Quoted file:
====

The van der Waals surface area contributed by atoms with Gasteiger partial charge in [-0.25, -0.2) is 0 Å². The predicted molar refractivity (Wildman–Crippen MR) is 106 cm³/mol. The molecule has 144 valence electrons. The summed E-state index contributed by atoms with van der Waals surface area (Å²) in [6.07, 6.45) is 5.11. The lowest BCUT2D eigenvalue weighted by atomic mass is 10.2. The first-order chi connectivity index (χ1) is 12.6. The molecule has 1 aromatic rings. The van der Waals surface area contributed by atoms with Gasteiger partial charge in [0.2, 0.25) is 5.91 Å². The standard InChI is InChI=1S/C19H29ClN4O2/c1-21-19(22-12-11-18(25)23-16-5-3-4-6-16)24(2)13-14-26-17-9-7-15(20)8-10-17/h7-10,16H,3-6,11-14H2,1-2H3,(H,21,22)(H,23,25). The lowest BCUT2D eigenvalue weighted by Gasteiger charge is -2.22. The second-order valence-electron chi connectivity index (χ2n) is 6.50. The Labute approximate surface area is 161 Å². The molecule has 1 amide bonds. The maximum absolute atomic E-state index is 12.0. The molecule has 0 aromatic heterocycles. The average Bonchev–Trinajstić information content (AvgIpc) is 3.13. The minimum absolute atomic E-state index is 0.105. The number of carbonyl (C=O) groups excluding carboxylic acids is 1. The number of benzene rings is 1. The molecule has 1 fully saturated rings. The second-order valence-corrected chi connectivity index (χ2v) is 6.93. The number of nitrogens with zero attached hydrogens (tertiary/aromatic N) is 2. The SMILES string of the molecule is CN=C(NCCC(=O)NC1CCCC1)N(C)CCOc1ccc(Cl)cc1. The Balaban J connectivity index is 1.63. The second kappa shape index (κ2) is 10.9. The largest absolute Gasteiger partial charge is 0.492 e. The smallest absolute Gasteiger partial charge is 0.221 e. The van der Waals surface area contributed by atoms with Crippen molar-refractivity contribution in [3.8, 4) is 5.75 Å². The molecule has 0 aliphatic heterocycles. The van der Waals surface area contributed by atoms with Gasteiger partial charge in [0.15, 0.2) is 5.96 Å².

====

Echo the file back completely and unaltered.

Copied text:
The van der Waals surface area contributed by atoms with Gasteiger partial charge in [-0.25, -0.2) is 0 Å². The predicted molar refractivity (Wildman–Crippen MR) is 106 cm³/mol. The molecule has 144 valence electrons. The summed E-state index contributed by atoms with van der Waals surface area (Å²) in [6.07, 6.45) is 5.11. The lowest BCUT2D eigenvalue weighted by atomic mass is 10.2. The first-order chi connectivity index (χ1) is 12.6. The molecule has 1 aromatic rings. The van der Waals surface area contributed by atoms with Gasteiger partial charge in [0.2, 0.25) is 5.91 Å². The standard InChI is InChI=1S/C19H29ClN4O2/c1-21-19(22-12-11-18(25)23-16-5-3-4-6-16)24(2)13-14-26-17-9-7-15(20)8-10-17/h7-10,16H,3-6,11-14H2,1-2H3,(H,21,22)(H,23,25). The lowest BCUT2D eigenvalue weighted by Gasteiger charge is -2.22. The second-order valence-electron chi connectivity index (χ2n) is 6.50. The Labute approximate surface area is 161 Å². The molecule has 1 amide bonds. The maximum absolute atomic E-state index is 12.0. The molecule has 0 aromatic heterocycles. The average Bonchev–Trinajstić information content (AvgIpc) is 3.13. The minimum absolute atomic E-state index is 0.105. The number of carbonyl (C=O) groups excluding carboxylic acids is 1. The number of benzene rings is 1. The molecule has 1 fully saturated rings. The second-order valence-corrected chi connectivity index (χ2v) is 6.93. The number of nitrogens with zero attached hydrogens (tertiary/aromatic N) is 2. The SMILES string of the molecule is CN=C(NCCC(=O)NC1CCCC1)N(C)CCOc1ccc(Cl)cc1. The Balaban J connectivity index is 1.63. The second kappa shape index (κ2) is 10.9. The largest absolute Gasteiger partial charge is 0.492 e. The smallest absolute Gasteiger partial charge is 0.221 e. The van der Waals surface area contributed by atoms with Crippen molar-refractivity contribution in [3.8, 4) is 5.75 Å². The molecule has 0 aliphatic heterocycles. The van der Waals surface area contributed by atoms with Gasteiger partial charge in [0.15, 0.2) is 5.96 Å².